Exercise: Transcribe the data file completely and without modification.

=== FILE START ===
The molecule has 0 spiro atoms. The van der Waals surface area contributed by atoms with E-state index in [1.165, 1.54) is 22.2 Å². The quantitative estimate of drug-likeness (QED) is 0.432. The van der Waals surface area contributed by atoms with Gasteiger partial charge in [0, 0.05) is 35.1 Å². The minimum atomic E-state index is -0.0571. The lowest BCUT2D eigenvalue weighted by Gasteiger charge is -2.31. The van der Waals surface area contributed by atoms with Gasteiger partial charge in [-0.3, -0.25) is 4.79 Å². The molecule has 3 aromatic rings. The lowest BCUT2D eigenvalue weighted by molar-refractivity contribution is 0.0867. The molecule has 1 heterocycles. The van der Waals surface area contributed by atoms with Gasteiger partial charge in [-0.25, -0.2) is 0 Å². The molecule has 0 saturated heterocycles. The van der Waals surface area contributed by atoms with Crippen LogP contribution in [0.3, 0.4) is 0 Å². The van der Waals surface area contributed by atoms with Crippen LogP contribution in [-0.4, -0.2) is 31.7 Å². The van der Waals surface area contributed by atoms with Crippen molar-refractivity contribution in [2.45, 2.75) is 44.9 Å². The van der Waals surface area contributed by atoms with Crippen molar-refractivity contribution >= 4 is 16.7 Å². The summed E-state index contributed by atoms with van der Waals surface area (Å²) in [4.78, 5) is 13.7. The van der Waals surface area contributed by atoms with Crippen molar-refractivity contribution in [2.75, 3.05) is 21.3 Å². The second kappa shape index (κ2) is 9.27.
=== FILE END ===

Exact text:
The molecule has 0 spiro atoms. The van der Waals surface area contributed by atoms with E-state index in [1.165, 1.54) is 22.2 Å². The quantitative estimate of drug-likeness (QED) is 0.432. The van der Waals surface area contributed by atoms with Gasteiger partial charge in [0, 0.05) is 35.1 Å². The minimum atomic E-state index is -0.0571. The lowest BCUT2D eigenvalue weighted by Gasteiger charge is -2.31. The van der Waals surface area contributed by atoms with Gasteiger partial charge in [-0.3, -0.25) is 4.79 Å². The molecule has 3 aromatic rings. The lowest BCUT2D eigenvalue weighted by molar-refractivity contribution is 0.0867. The molecule has 1 heterocycles. The van der Waals surface area contributed by atoms with Gasteiger partial charge in [-0.25, -0.2) is 0 Å². The molecule has 0 saturated heterocycles. The van der Waals surface area contributed by atoms with Crippen LogP contribution in [0.3, 0.4) is 0 Å². The van der Waals surface area contributed by atoms with Crippen LogP contribution in [-0.4, -0.2) is 31.7 Å². The van der Waals surface area contributed by atoms with Crippen molar-refractivity contribution in [2.45, 2.75) is 44.9 Å². The van der Waals surface area contributed by atoms with Crippen molar-refractivity contribution >= 4 is 16.7 Å². The summed E-state index contributed by atoms with van der Waals surface area (Å²) in [4.78, 5) is 13.7. The van der Waals surface area contributed by atoms with Crippen molar-refractivity contribution in [2.75, 3.05) is 21.3 Å². The second kappa shape index (κ2) is 9.27.